4 Ways the Pacific Trade Deal is Awful for the Environment
Written by Margaret Badore
The Trans-Pacific Partnership is a trade deal being negotiated among twelve countries around the Pacific Rim. The terms of the agreement have been discussed largely in secret for the past three years, yet President Obama has deemed passing the agreement a top trade priority.
This past week, WikiLeaks released a draft of the trade agreement’s environmental chapter, along with that chapter’s working group chair report. A number of environmental groups say the leaked documents are too soft on several key environmental issues.
1) Pollution controls
Environmental groups are taking issue with the process for prosecuting violators of environmental agreements. The trade agreement does not impose any explicit penalties for “non-compliance,” but rather sets up a system where parties that suspect wrongdoing can request that a committee “consider whether the matter could benefit from cooperative activities under this agreement.” That seems like a pretty toothless way to handle polluters of any kind.
A statement from the World Wildlife Federation, the National Resources Defense Council, and the Sierra Club concludes, “this vastly insufficient process is an unacceptable rollback of previous commitments and renders the obligations in this chapter virtually meaningless.”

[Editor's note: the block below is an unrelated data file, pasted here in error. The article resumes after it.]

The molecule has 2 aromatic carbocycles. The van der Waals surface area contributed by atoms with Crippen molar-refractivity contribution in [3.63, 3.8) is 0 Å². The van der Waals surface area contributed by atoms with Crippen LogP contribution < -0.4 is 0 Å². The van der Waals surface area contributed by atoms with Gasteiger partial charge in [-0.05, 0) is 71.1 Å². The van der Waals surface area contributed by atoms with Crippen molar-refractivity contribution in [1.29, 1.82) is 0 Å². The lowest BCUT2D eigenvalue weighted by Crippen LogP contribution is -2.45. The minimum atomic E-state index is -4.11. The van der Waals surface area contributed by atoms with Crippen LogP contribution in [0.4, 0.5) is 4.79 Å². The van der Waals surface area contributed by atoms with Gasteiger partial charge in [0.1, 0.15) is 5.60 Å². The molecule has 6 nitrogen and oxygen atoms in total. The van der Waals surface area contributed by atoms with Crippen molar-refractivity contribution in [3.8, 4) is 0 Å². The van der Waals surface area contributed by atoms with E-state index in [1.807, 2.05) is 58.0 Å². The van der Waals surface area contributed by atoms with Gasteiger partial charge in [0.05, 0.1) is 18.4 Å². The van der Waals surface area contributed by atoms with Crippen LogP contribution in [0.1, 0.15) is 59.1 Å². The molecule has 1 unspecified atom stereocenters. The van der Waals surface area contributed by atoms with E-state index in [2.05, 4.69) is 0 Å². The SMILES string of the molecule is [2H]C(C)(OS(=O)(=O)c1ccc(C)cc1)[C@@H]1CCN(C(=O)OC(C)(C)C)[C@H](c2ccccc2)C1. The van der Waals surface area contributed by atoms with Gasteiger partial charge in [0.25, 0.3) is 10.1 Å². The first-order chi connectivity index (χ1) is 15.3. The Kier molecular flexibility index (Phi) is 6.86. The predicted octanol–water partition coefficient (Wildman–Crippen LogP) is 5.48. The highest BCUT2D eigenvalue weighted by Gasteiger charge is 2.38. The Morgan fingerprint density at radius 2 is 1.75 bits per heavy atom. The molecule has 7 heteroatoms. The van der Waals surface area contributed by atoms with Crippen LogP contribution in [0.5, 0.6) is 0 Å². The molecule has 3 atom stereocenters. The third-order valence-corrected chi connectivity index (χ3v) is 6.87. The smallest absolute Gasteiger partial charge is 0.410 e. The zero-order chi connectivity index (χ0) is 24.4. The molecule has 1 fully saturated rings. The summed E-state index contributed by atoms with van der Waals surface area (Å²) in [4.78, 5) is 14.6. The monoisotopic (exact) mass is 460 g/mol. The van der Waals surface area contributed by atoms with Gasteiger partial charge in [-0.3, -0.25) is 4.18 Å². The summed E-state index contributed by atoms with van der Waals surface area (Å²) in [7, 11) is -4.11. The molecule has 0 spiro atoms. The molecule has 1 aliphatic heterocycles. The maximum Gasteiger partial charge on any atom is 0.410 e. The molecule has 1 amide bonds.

2) More fracking
Trans-Pacific Partnership will lead to a massive expansion of the export of liquified natural gas, most of which will be extracted by fracking, according to an analysis by the Sierra Club. The agreements could lead to the approval of natural gas exports to any of the partnership countries without review. That’s bad news for global climate change.
3) No ban on shark finning
Shark finning is the process of capturing wild sharks, cutting their fins off, and dumping them back in the sea to die. The environmental chapter includes non-binding language that encourages participating governments to voluntarily implement ocean conservation practices.
“We’ve been calling for a ban on shark finning, which should be in this chapter,” Ilana Solomon from the Sierra Club told the BBC.
4) Illegal timber and wildlife
The Convention on International Trade in Endangered Species is an important agreement that has already been signed by all of the countries that involved with the Trans-Pacific Partnership. However, it has been difficult to enforce. The trade agreement could provide a better enforcement framework, but again, the environmental chapter only makes a non-binding reference of commitment to stopping the illegal sale and shipping of wild animals and plants.
For the U.S., the documents reveal considerably weaker standards than it has maintained in past trade agreements. Since 2007, all free-trade agreements have required environmental provisions include the same legally binding language as labor and intellectual property chapters. The trade agreement is still only a draft, but a bill has been introduced in U.S. legislation that could potentially fast-track the agreement.
This post was originally published in TreeHugger
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